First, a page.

We’re avid fans of the BBC’s Saturday Kitchen Live (isn’t James Martin such a pro?) and have been loving the re-runs of Ken Hom and Ching-He Huang’s Exploring China recently – we missed it the first time around. They’re such an enthusiastic pair, and so passionate about Chinese cuisine – its impossible for their excitement not to rub off on you. So we were delighted when we stumbled across Ching-He Huang’s Chinese Food Made Easy book in a North Street charity shop for £3 (plus another book free!). We snapped it up and this was the first recipe we made from it.
We love duck, though don’t cook with it very often as it can be quite expensive. Fats’ parents are lucky enough, living out in the country, to have neighbours occasionally drop by with a freshly killed duck or too – though his mum doesn’t always see it that way when the garage is full of them… This recipe makes a little go a long way, as the breast is sliced really thinly – in fact we adapted the recipe so it only uses one breast. We’ve also replaced a few of the harder-to-find ingredients with stuff that you can pick up in a supermarket (you should be able to find the rest in a Chinese food store, if you’re lucky enough to have one nearby). The result is still pretty authentic!
So for 2 people, you’ll need:
For the duck and marinade:
- 1 duck breast fillet, skin on
- 1 tsp Chinese 5 spice
- 1 tbsp sesame oil
- 3 tbsp hoisin sauce
- 3 tbsp soft light brown sugar
- 3 tbsp water
- 1 tbsp dark soy sauce
For the soup:
- 1 litre chicken stock
- 1 tbsp light soy sauce
- 1 tbsp rice vinegar
- 80 g chestnut mushrooms, sliced
- 100 g cabbage, sliced
- 200 g cooked noodles (we used udon, our favourite!)
- 1 spring onion, chopped diagonally
- 40 g bean sprouts
- 1 handful fresh coriander, roughly chopped
- Sea salt and freshly ground black pepper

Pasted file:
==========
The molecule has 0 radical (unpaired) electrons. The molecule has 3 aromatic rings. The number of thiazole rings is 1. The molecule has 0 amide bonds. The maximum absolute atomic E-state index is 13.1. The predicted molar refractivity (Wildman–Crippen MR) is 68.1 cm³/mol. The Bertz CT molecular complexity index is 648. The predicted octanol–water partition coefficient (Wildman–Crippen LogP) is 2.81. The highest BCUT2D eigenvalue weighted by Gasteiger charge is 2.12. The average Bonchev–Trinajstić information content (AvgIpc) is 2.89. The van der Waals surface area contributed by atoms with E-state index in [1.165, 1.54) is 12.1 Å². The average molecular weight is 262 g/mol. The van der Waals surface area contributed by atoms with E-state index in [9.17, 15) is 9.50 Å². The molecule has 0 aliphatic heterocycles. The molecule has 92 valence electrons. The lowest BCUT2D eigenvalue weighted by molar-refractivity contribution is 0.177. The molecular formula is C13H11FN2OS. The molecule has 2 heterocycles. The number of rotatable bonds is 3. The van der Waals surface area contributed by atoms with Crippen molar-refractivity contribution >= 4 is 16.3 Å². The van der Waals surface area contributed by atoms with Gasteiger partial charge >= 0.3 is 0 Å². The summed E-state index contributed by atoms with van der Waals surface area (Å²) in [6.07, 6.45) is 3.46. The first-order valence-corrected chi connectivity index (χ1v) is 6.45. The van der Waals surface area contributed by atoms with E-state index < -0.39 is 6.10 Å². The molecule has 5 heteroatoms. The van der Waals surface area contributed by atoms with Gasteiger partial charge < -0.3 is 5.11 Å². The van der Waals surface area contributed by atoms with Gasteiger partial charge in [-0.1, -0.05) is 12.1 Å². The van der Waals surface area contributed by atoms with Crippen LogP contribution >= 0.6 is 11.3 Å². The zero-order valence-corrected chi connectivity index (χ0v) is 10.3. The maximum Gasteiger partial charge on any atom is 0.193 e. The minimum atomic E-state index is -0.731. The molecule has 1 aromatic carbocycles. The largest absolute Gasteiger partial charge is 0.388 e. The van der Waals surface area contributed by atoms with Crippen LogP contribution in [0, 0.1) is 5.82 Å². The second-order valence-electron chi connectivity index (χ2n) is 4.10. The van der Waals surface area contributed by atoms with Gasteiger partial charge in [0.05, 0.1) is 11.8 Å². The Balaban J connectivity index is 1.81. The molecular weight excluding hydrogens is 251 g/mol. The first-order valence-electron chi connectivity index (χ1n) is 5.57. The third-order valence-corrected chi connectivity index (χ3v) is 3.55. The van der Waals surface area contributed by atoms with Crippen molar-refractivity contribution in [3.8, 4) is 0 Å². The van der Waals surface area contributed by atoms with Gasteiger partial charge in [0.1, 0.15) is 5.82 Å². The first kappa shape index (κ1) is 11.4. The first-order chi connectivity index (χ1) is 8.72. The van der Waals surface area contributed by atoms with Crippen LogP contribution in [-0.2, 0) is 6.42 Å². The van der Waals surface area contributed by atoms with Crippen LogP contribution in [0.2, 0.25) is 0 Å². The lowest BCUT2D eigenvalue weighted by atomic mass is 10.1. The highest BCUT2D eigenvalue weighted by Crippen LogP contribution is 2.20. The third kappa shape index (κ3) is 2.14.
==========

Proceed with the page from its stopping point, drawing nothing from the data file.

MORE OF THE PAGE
Combine the marinade ingredients in a bowl, and place in a plastic food bag with the duck breast and seal. Wiggle it around so that it all gets covered, and put it in the fridge for anything between 20 minutes and overnight – as always with marinades, the longer the better.
When you’re ready to cook, preheat the oven to 200°C. Remove the duck from its bag and pat it dry with some kitchen roll. Heat a pan over a high heat, and when it is scorching hot place the duck breast in the pan, skin side down, and cook for 1 minute. Turn it over and cook on the other side for a little longer – the breast should turn a nice golden brown – and then transfer to a baking tray, skin side up, and cook in the oven for 15-20 minutes.
To make the soup, heat the chicken stock, soy sauce and rice vinegar in a pan. Add the mushroom and cabbage and cook for about 5 minutes, before adding the noodles to cook for a minute, and finally the spring onion, bean sprouts and chopped coriander. Season with salt and pepper and remove from the heat.
Meanwhile, your duck should have finished in the oven – remove it and rest for a minute, to let it suck up all its juices. Carve into slices as thin you can – you should be able to get plenty of slices to feed 2 out of a decent-sized duck breast.
Place the duck on top of the soup and sprinkle over a few coriander sprigs before serving.
We thought this meal was pretty awesome – we’ve dabbled in Chinese food before but generally have stuck more with Thai flavours. Needless to say we can’t wait to get stuck in with the rest of Ching-He’s book!